Degree Name

Doctor of Philosophy


Graduate School of Journalism


This thesis documents the application of the Internet as a delivery system for news and journalism.

Its principal focus is the use of the World Wide Web as a publishing médium by Australian media sources.

The use of the World Wide Web as a delivery system for news was found to be commonplace, but conservative in its style. There was little innovation. Attempts to take advantage of the unique features that the Internet offers as a delivery system were uncommon.

Content was mostly "legacy" content recycled from non-Internet sources of news. These were mostly newspapers.

There was essentially no regular amateur journalism on any Web site.

Readers of news on the Web were found to be more interested in the convenience of reading news on the Web than any of its special features such as interactivity or multimédia.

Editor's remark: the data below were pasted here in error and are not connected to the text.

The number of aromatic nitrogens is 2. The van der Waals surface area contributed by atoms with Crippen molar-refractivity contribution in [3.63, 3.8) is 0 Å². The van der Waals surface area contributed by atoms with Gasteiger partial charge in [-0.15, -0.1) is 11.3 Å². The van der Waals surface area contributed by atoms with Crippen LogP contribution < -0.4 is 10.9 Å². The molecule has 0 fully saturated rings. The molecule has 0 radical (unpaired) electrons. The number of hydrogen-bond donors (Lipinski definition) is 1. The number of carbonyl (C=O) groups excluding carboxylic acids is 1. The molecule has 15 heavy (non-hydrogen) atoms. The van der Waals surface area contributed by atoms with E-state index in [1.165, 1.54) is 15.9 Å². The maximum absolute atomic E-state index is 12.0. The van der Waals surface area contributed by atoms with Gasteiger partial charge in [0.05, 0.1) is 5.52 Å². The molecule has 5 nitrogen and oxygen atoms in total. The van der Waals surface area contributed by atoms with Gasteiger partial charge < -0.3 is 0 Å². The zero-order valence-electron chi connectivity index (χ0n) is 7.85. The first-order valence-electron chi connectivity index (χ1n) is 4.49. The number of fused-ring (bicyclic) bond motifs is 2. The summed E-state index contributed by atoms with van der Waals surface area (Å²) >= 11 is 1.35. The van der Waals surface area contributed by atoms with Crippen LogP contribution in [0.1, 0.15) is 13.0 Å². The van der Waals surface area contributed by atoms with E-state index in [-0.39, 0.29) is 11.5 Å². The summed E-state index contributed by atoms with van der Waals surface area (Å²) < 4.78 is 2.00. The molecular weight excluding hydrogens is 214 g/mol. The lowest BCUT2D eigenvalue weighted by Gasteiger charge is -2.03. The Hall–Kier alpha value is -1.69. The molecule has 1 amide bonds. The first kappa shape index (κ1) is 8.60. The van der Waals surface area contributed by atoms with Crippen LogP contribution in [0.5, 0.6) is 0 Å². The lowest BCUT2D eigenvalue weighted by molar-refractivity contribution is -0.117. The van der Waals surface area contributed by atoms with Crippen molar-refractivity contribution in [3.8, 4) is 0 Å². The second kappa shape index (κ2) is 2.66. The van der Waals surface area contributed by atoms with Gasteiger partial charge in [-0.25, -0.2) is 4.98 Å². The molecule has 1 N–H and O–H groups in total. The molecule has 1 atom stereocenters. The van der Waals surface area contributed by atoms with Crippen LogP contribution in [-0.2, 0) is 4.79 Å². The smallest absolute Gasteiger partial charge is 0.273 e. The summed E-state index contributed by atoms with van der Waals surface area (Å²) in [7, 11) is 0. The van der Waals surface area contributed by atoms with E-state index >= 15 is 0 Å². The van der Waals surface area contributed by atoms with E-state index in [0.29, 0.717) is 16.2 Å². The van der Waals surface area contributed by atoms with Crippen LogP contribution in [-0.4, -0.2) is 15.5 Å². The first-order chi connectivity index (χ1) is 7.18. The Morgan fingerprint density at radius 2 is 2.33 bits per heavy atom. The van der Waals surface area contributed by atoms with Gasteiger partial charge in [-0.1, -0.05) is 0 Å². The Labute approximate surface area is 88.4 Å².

The Internet can also be applied as a tool in the área of agenda-setting research. The monitoring of structured online polis for the variable influence of news stories on agendas was found to be the most successful research methodology conducted.

In general, it was found that the basic paradigm of news delivery that existed prior to the arrival of the Internet has not been changed.



Unless otherwise indicated, the views expressed in this thesis are those of the author and do not necessarily represent the views of the University of Wollongong.